The agency won the Media Guardian Innovation Award for Independent Media in 2009. The agency was awarded a British Airways Opportunity Grant in 2010, a Webby award in the "News" category in 2011 and was nominated to the TechMedia Invest 100 2009. Demotix has been nominated at the SXSW Awards 2009, in the Community and People's Choice categories, the Mashable Open Web Awards 2009 in the Political News category, the Knight-Batten Awards for Innovation in Journalism, 2009. Demotix came under criticism in the United Kingdom by the National Union of Journalists and UK Press Card Authority for issuing its own press pass, similar in design to the official UK press card, but not recognised by the official bodies and without the same checks or criteria for issuing one. Demotix defended their decision saying "We've verified each and every one, they've written 10 or more stories. We're careful about the people we accredit, we're responsible"
Life's Little Ironies is a collection of tales written by Thomas Hardy published in 1894, republished with a different collection of stories, for the Uniform Edition in 1927/8. An Imaginative Woman The Son's Veto For Conscience' Sake A Tragedy Of Two Ambitions On the Western Circuit To Please His Wife The Fiddler of the Reels A Few Crusted Characters— Introduction Tony Kytes, the Arch-Deceiver The History of the Hardcomes The Superstitious Man's Story Andrey Satchel and the Parson and Clerk Old Andrey's Experience as a Musician Absent-Mindedness in a Parish Choir The Winters and the Palmleys Incident in the Life of Mr. George Crookhill Netty Sargent's CopyholdThere is a Prefatory Note to the revised edition, written by the author, which says this of the above contents: “Of the following collection the first story, ‘An Imaginative Woman’ stood in Wessex Tales, but was brought into this volume as being more nearly its place, turning as it does upon a trick of Nature, so to speak, a physical possibility that may attach to a wife of vivid imaginings, as is well known to medical practitioners and other observers of such manifestations.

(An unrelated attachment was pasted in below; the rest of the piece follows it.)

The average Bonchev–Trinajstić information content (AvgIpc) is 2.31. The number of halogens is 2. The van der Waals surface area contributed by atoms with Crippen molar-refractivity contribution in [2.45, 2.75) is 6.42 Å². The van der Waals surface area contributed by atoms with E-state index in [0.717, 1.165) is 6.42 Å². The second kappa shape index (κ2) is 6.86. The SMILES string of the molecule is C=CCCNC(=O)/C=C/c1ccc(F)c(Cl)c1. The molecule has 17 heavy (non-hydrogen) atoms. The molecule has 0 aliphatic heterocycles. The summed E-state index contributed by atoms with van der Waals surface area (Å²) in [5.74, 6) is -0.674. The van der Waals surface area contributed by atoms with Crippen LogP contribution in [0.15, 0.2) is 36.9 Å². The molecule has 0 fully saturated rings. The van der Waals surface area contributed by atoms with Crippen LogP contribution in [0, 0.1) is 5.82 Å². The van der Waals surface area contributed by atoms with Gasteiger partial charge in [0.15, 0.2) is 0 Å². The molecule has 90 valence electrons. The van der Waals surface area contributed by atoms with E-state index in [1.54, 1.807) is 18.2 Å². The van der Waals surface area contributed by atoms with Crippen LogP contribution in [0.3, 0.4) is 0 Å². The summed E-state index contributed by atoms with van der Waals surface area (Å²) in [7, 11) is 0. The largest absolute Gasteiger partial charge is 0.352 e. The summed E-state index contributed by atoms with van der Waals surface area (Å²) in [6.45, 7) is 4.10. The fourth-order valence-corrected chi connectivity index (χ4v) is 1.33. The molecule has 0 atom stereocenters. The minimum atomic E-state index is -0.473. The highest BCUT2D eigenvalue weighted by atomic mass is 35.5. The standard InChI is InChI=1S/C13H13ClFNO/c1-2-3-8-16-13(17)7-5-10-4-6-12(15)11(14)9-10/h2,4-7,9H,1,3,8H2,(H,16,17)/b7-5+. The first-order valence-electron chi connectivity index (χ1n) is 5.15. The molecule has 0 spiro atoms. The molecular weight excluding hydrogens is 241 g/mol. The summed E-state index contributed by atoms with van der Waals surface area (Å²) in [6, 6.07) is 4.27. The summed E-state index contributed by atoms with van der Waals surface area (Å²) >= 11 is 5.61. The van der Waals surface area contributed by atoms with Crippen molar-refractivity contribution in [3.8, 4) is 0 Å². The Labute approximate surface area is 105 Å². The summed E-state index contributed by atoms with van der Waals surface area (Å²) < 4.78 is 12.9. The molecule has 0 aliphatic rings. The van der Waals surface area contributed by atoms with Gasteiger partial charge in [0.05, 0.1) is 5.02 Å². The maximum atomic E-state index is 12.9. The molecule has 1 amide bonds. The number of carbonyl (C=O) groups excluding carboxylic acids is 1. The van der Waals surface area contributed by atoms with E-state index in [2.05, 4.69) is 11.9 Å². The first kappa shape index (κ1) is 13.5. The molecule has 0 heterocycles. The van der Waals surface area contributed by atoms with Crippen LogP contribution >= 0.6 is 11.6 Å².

The two stories named ‘A Tradition of Eighteen Hundred and Four’ and'The Melancholy Hussar of the German Legion’, which were printed in this series, were transferred to Wessex Tales, where they more belong. The above alterations were first made in the Uniform Edition in 1927; the present narratives and sketches, though separately published at various antecedent dates, were first collected and issued in a volume in 1894. T. H.” The original collection came out as a pocket edition in 1907. Six of the stories appeared in the Penguin Classic The Fiddler of the Reels and Other Stories. Two of the short stories were adapted as one-off TV dramas by the BBC in the 1973 anthology Wessex Tales: A Tragedy of Two Ambitions An Imaginative Woman. Hardy, Thomas. Life's Little Ironies. Macmillan and Co. Limited. P. 268. Life's Little Ironies at Project Gutenberg Life's Little Ironies public domain audiobook at LibriVox